And there's a big need for being careful in believing claims at face value - this is a market, and an industry, and no one gives their competitive advantages away for nothing when everyone you train is a potential competitor. Instructors know that people will be mostly happy to learn a few moves, get some exercise or therapeutic gain out of it, and will not have the dedication to truly master the arts at the level where the benefits really show themselves, so they often reserve their full teaching for students who prove they are going to be worth it. These arts have a long history of secrecy, (even within a school, frankly), and there's a lot of issues that determine who gets the "real thing"...and an unethical teacher in the internal arts can damage you in ways far more serious than a broken bone. So be aware, and if you do get interested in training in them, do some background reading and really observe the teacher and their senior students. If they have it, the difference is unmistakable. The big problem is that unless you've experienced what "it" is, it's hard to know what to look for, and that's how a lot get away with overblown claims.

"Luminous beings are we, not this crude matter."
Last edit: 09 Apr 2018 19:38 by Manami. Reason: correction; clean up
The following user(s) said Thank You: OB1Shinobi

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09 Apr 2018 20:13 - 09 Apr 2018 20:15 #320252 by Manami
Replied by Manami on topic Qigong or Tai Chi?
And a quick ps to state that my comments are meant in no way to sustain an "argument" - just offering my own observations regarding the arts that were originally brought up, for those who may be interested in pursuing them. The problem of ineffective training or 'hype' is one not limited to any one branch/style of martial arts, and would be a discussion for a different thread. For the record, my own instructors would likely agree with most of what OB1Shinobi had to say about fighting capability, apart from sport combat or sparring being a necessity for effective training (there are other methods depending on what you're trying to train.)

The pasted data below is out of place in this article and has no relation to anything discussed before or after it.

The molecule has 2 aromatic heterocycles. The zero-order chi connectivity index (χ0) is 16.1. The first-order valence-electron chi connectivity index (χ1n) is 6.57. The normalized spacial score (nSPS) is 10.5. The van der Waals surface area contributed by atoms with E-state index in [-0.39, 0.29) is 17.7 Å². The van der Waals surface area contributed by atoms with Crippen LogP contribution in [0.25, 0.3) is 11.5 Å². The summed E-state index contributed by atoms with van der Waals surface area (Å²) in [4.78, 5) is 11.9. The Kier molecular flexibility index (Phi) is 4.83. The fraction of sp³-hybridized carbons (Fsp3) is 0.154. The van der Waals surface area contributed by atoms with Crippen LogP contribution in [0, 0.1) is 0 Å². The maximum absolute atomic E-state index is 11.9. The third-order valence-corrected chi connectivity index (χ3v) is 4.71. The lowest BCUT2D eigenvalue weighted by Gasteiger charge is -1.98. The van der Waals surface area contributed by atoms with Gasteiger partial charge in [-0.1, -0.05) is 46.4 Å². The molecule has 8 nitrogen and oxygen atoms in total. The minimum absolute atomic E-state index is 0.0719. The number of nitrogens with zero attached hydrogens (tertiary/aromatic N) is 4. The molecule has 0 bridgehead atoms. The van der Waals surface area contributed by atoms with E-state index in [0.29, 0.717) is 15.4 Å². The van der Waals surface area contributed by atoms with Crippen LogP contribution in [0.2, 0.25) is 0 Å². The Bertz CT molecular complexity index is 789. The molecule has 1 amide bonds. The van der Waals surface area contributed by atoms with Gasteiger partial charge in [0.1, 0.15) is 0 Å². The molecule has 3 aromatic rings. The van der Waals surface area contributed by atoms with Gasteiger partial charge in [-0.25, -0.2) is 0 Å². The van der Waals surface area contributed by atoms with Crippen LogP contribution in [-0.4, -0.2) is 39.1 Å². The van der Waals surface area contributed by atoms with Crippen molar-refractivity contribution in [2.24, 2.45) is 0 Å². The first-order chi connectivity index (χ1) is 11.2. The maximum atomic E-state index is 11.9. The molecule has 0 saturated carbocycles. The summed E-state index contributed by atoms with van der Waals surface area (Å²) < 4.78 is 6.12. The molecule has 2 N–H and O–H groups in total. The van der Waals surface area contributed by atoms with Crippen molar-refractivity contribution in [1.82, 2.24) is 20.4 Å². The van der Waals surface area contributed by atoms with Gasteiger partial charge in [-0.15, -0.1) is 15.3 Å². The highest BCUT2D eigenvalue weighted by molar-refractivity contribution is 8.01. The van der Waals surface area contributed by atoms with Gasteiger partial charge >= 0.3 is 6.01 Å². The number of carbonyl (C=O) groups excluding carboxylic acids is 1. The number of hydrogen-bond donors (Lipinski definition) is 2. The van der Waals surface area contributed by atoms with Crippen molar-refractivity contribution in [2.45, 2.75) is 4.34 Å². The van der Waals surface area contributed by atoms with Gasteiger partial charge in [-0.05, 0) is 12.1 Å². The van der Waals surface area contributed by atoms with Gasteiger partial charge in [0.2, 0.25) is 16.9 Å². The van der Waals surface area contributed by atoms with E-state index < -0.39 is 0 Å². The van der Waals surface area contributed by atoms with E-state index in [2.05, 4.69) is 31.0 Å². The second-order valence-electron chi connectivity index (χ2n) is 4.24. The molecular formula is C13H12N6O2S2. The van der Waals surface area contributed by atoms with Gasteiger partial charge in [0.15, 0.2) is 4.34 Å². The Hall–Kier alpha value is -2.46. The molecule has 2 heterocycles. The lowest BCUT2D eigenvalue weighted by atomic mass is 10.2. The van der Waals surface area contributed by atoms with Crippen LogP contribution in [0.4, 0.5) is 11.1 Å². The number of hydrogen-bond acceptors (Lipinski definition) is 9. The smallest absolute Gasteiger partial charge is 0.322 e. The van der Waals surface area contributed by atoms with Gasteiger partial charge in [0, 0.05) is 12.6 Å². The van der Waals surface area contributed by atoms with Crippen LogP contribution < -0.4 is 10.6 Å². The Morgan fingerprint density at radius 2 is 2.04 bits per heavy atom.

Caveat Emptor - the main rule.

"Luminous beings are we, not this crude matter."
Last edit: 09 Apr 2018 20:15 by Manami. Reason: typo
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10 Apr 2018 00:41 #320267 by Adder
Replied by Adder on topic Qigong or Tai Chi?
I would say I practise techniques to develop gōng with qì - but not so much that I adhere to Qi Gong. Part of that includes for quan of the tai ji, but again not necessarily trying to do Tai Chi :silly:
They of course represent some of the most valuable resources though!!

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'The future is already here – it's just not evenly distributed.' ~ William Gibson
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15 Apr 2018 17:05 #320433 by 35539
Replied by 35539 on topic Qigong or Tai Chi?
I was once told my a Taoist master that, since there were no Tai Chi classes in my area, I should just take a walk through the woods. The movements are the same.